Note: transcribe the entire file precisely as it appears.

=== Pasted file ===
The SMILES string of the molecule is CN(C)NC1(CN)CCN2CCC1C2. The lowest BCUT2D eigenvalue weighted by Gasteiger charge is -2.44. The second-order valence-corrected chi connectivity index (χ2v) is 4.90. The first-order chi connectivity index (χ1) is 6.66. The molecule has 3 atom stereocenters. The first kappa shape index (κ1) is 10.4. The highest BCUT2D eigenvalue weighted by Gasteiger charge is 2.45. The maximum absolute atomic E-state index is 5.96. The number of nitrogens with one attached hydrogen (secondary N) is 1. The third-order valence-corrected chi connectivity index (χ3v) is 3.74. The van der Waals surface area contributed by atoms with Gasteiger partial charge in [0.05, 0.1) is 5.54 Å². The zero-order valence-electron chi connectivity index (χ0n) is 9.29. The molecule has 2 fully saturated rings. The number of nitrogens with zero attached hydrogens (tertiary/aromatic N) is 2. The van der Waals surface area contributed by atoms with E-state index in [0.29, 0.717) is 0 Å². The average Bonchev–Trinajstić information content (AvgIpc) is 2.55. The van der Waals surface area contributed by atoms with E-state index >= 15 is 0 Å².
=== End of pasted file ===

The SMILES string of the molecule is CN(C)NC1(CN)CCN2CCC1C2. The lowest BCUT2D eigenvalue weighted by Gasteiger charge is -2.44. The second-order valence-corrected chi connectivity index (χ2v) is 4.90. The first-order chi connectivity index (χ1) is 6.66. The molecule has 3 atom stereocenters. The first kappa shape index (κ1) is 10.4. The highest BCUT2D eigenvalue weighted by Gasteiger charge is 2.45. The maximum absolute atomic E-state index is 5.96. The number of nitrogens with one attached hydrogen (secondary N) is 1. The third-order valence-corrected chi connectivity index (χ3v) is 3.74. The van der Waals surface area contributed by atoms with Gasteiger partial charge in [0.05, 0.1) is 5.54 Å². The zero-order valence-electron chi connectivity index (χ0n) is 9.29. The molecule has 2 fully saturated rings. The number of nitrogens with zero attached hydrogens (tertiary/aromatic N) is 2. The van der Waals surface area contributed by atoms with E-state index in [0.29, 0.717) is 0 Å². The average Bonchev–Trinajstić information content (AvgIpc) is 2.55. The van der Waals surface area contributed by atoms with E-state index >= 15 is 0 Å².